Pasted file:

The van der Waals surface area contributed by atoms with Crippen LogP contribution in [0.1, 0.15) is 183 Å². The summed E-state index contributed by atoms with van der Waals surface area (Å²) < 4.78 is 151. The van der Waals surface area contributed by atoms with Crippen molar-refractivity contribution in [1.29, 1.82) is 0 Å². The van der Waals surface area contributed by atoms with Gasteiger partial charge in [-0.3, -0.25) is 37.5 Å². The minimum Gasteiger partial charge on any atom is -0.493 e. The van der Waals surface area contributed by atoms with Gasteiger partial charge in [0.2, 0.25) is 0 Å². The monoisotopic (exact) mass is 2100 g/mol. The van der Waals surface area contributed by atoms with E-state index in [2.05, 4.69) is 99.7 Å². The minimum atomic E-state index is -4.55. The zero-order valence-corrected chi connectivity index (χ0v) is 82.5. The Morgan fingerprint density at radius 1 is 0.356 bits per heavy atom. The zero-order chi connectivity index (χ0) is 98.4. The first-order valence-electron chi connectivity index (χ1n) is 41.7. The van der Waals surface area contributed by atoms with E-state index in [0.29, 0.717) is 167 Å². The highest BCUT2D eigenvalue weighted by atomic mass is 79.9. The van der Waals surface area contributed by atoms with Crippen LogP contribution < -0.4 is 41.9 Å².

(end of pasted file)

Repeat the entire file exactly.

The van der Waals surface area contributed by atoms with Crippen LogP contribution in [0.1, 0.15) is 183 Å². The summed E-state index contributed by atoms with van der Waals surface area (Å²) < 4.78 is 151. The van der Waals surface area contributed by atoms with Crippen molar-refractivity contribution in [1.29, 1.82) is 0 Å². The van der Waals surface area contributed by atoms with Gasteiger partial charge in [-0.3, -0.25) is 37.5 Å². The minimum Gasteiger partial charge on any atom is -0.493 e. The van der Waals surface area contributed by atoms with Gasteiger partial charge in [0.2, 0.25) is 0 Å². The monoisotopic (exact) mass is 2100 g/mol. The van der Waals surface area contributed by atoms with E-state index in [2.05, 4.69) is 99.7 Å². The minimum atomic E-state index is -4.55. The zero-order valence-corrected chi connectivity index (χ0v) is 82.5. The Morgan fingerprint density at radius 1 is 0.356 bits per heavy atom. The zero-order chi connectivity index (χ0) is 98.4. The first-order valence-electron chi connectivity index (χ1n) is 41.7. The van der Waals surface area contributed by atoms with E-state index in [0.29, 0.717) is 167 Å². The highest BCUT2D eigenvalue weighted by atomic mass is 79.9. The van der Waals surface area contributed by atoms with Crippen LogP contribution < -0.4 is 41.9 Å².